For reflection: Daddy, thank you for making us your sons. You have given us great rewards and great responsibility. I'm glad that you have other sons and I am not in this alone. Help me to clothe myself with Christ, to put on Christ every day and to walk in your Spirit as I go about the work of the Kingdom.
In the 3rd chapter of Galatians, which is certainly a difficult one, Paul contrasts the law with the promise given to Abraham and the law with faith in God/Christ. In both cases, the law is the loser. The promise to Abraham is greater than the law and faith in Christ is greater than the law.
Let us pray. Lord, you have lavished me with your love
St. Paul seems to me to be the great interpreter of what the life, death and resurrection of Jesus meant for both Jews and Gentiles. How is it that someone who never met Jesus in the flesh becomes the theologian who works out the applications of what Jesus accomplished? Paul himself says it was by revelation, not by the teaching of the other apostles (Galatians 1:11-24).
When he writes to the Galatians to reinforce what he had previously taught them, Paul begins with the example of Abraham. "Those who believe (in God) are children of Abraham" (Gal 3:7). It's a simple statement, but with it Paul extends the promise made to Abraham to both Jews and Gentiles, and indeed to all who have faith. This was not generally accepted Jewish teaching. It was a revelation from God. "So those who have faith are blessed along with Abraham, the man of faith" (Gal 3:9).
But faith in God, lived under the law, as Paul will demonstrate, will only get you so far. The work of Jesus and faith in him is necessary.
Let us pray. Thank you, Father, for bringing us to faith. We thank you for Abraham and Sarah, Miriam, Aaron and Moses, Saul, David, Solomon, Isaiah, and Jeremiah. We thank you for all the men and women who have listened to you over the centuries. We thank you for the promise made to Abraham and Sarah and the law given to Moses. We thank you for the bravery of David and the wisdom of Solomon. We thank you for your prophets who spoke your word at the cost of their lives. May we be inspired and graced to follow their example.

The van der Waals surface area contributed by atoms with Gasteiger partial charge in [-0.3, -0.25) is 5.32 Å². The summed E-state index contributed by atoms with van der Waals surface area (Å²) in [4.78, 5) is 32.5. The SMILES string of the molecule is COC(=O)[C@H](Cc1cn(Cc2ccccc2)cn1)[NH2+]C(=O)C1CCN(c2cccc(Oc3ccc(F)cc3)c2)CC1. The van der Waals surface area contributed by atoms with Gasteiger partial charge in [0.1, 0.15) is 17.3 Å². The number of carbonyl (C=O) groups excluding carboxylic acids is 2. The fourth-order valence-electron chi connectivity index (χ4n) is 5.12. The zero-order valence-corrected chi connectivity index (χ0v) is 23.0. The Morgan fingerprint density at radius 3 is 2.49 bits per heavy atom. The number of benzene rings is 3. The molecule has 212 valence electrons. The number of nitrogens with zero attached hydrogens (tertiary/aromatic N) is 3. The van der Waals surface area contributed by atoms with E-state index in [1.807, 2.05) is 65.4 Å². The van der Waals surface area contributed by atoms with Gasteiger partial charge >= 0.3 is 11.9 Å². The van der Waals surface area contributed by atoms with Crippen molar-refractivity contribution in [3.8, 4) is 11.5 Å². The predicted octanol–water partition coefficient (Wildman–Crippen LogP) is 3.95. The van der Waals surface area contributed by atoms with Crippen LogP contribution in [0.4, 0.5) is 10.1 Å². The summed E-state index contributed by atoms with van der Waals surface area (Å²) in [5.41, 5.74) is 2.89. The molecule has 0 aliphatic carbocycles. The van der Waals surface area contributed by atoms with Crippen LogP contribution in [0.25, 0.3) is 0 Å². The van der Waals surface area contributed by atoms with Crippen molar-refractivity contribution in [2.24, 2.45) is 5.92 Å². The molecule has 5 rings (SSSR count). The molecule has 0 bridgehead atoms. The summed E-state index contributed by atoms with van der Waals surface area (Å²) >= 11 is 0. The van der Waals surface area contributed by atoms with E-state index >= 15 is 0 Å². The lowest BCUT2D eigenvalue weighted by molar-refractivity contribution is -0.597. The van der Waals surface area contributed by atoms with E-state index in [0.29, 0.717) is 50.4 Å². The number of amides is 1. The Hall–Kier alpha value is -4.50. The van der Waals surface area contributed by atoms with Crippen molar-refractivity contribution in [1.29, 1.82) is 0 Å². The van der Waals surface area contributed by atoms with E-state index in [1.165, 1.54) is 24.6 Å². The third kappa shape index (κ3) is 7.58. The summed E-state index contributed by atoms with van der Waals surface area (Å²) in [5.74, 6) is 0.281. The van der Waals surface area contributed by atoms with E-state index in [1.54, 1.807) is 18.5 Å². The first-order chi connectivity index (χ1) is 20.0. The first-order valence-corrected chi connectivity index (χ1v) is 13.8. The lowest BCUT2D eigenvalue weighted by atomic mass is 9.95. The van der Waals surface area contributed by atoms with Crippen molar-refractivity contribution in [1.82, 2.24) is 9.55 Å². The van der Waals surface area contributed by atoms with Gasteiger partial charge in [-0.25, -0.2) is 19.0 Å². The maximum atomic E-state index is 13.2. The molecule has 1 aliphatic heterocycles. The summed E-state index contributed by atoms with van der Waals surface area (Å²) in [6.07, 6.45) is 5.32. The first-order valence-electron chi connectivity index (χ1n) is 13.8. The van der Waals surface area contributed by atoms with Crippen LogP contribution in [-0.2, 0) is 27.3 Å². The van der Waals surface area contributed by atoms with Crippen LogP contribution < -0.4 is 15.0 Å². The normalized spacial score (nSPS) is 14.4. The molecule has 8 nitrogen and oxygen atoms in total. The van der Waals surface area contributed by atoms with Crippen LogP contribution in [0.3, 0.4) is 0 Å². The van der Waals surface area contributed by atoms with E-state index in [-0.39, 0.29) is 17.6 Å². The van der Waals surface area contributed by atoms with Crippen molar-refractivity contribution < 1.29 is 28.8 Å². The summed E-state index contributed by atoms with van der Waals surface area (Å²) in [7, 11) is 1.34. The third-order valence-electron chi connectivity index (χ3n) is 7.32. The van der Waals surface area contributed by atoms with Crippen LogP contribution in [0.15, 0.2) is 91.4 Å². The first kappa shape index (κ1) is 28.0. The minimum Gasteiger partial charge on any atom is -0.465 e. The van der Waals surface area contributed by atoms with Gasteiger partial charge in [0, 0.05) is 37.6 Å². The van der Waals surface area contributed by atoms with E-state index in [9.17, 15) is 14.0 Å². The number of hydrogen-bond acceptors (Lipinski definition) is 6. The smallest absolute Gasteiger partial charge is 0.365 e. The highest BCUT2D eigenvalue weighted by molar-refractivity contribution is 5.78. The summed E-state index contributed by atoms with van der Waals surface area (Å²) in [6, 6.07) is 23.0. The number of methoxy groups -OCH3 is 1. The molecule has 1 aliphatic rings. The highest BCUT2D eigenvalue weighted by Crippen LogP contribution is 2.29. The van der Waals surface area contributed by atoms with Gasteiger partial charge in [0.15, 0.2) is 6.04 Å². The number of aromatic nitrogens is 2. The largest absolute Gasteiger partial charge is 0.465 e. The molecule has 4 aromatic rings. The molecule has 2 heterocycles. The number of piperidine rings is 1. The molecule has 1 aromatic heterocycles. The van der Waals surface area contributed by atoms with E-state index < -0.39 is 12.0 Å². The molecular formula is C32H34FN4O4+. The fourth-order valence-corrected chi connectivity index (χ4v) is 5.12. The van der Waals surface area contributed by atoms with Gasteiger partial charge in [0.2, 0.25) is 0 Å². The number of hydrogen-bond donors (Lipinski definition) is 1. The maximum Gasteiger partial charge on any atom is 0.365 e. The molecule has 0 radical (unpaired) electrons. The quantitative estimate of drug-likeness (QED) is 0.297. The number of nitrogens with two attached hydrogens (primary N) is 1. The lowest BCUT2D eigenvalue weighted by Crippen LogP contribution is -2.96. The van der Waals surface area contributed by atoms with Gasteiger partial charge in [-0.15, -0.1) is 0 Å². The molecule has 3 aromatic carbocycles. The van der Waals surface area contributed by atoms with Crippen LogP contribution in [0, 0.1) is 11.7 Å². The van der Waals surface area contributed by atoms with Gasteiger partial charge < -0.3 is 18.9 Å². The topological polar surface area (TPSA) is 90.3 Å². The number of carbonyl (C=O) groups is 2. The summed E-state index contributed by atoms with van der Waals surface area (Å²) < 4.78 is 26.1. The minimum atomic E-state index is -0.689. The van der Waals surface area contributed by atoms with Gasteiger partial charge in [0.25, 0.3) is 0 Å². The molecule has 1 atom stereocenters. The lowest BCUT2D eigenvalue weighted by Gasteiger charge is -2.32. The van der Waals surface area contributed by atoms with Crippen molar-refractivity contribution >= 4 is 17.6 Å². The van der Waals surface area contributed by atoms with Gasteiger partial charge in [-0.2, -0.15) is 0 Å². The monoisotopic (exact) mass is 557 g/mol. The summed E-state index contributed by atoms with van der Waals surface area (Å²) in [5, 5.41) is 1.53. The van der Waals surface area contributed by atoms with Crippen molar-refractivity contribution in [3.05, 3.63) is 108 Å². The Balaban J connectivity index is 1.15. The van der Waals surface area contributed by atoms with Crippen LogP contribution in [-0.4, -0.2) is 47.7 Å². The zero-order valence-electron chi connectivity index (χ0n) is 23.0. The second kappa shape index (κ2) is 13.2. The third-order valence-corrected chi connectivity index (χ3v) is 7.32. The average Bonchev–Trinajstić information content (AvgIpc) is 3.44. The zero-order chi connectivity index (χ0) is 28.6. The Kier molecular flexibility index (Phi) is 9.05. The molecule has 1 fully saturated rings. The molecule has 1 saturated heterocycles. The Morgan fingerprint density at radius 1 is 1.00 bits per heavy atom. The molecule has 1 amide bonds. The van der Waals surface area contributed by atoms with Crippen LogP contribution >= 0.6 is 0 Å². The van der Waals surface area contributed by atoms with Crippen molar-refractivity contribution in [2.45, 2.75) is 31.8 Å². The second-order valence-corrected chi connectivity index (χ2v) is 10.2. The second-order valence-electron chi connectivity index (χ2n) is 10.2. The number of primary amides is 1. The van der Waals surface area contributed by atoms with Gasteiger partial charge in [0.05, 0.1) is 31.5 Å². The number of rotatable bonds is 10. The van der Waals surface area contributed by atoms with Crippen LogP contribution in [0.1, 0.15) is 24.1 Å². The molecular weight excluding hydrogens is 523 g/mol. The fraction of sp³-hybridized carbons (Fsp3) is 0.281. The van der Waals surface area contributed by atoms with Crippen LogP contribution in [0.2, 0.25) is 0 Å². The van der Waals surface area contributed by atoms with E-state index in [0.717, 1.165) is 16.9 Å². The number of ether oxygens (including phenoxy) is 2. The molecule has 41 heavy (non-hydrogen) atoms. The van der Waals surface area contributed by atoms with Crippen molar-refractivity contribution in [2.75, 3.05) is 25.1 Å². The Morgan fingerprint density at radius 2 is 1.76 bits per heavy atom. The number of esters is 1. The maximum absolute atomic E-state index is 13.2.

God sent his Son, born of a woman, born under the law, to redeem those under the law, that we might receive the full rights of sons. Because we are sons, God sent the Spirit of his Son into our hearts, the Spirit who calls out "Abba, Father." So we are no longer slaves, but sons, and since we are sons, God has made us heirs (based on Galatians 4:4-7).
Because Jesus died and rose, I am able to be a child of God, not a slave. Because Jesus died and rose, I can call God "Father". Because Jesus died and rose, I am able to receive Jesus' Spirit in my heart. Because Jesus died and rose, I am an heir of the Kingdom - the Kingdom of God.
Let us pray. Though I am unworthy, Father, you sent your Son. Though I am unworthy, Father, you call me "son." Though I am unworthy, Father, you place your Spirit within me. Though I am unworthy, Father, you give me the Kingdom. What wondrous love is this?
Let's be on the lookout today for good things. Too often we notice the bad things going on around us without taking note of the good. So today let's watch for love, joy, peace, patience, kindness, goodness, faithfulness, gentleness and self-control (Galatians 5:22-23).
For reflection: Who can I compliment today?
Let us pray. "I will extol the Lord at all times; his praise will always be on my lips. My soul will boast in the Lord; let the afflicted hear and rejoice. Glorify the Lord with me; let us exalt his name together." Psalm 34:1-3
I started this website and blog on May 1, 2012. I am a Catholic who has been in ministry for many years. I first developed what I would call a close relationship with Jesus in the early 1970s. Ever since then I have been praying with people for healing and other needs. It is because I have seen so many of these prayers answered that I am so bold as to offer to pray for you individually through this website and phone line.